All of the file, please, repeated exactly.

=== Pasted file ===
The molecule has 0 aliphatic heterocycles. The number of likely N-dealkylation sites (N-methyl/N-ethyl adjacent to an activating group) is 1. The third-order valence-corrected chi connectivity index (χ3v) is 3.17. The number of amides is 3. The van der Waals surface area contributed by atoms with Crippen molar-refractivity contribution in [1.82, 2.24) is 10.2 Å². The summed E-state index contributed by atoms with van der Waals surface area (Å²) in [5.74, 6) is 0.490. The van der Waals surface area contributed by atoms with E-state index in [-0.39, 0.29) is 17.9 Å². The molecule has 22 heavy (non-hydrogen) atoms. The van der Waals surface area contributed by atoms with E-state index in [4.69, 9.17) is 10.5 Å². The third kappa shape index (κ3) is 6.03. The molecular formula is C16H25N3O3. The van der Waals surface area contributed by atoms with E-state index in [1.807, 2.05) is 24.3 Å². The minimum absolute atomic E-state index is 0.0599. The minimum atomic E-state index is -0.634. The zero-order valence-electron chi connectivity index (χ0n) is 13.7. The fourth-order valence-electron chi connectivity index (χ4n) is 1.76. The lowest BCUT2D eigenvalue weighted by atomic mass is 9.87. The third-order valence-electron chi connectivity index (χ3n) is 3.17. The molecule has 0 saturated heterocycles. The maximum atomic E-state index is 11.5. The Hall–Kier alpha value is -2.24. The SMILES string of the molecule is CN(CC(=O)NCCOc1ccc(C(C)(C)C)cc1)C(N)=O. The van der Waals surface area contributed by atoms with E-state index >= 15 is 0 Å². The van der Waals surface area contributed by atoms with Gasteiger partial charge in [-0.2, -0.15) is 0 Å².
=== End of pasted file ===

The molecule has 0 aliphatic heterocycles. The number of likely N-dealkylation sites (N-methyl/N-ethyl adjacent to an activating group) is 1. The third-order valence-corrected chi connectivity index (χ3v) is 3.17. The number of amides is 3. The van der Waals surface area contributed by atoms with Crippen molar-refractivity contribution in [1.82, 2.24) is 10.2 Å². The summed E-state index contributed by atoms with van der Waals surface area (Å²) in [5.74, 6) is 0.490. The van der Waals surface area contributed by atoms with E-state index in [-0.39, 0.29) is 17.9 Å². The molecule has 22 heavy (non-hydrogen) atoms. The van der Waals surface area contributed by atoms with E-state index in [4.69, 9.17) is 10.5 Å². The third kappa shape index (κ3) is 6.03. The molecular formula is C16H25N3O3. The van der Waals surface area contributed by atoms with E-state index in [1.807, 2.05) is 24.3 Å². The minimum absolute atomic E-state index is 0.0599. The minimum atomic E-state index is -0.634. The zero-order valence-electron chi connectivity index (χ0n) is 13.7. The fourth-order valence-electron chi connectivity index (χ4n) is 1.76. The lowest BCUT2D eigenvalue weighted by atomic mass is 9.87. The third-order valence-electron chi connectivity index (χ3n) is 3.17. The molecule has 0 saturated heterocycles. The maximum atomic E-state index is 11.5. The Hall–Kier alpha value is -2.24. The SMILES string of the molecule is CN(CC(=O)NCCOc1ccc(C(C)(C)C)cc1)C(N)=O. The van der Waals surface area contributed by atoms with E-state index >= 15 is 0 Å². The van der Waals surface area contributed by atoms with Gasteiger partial charge in [-0.2, -0.15) is 0 Å².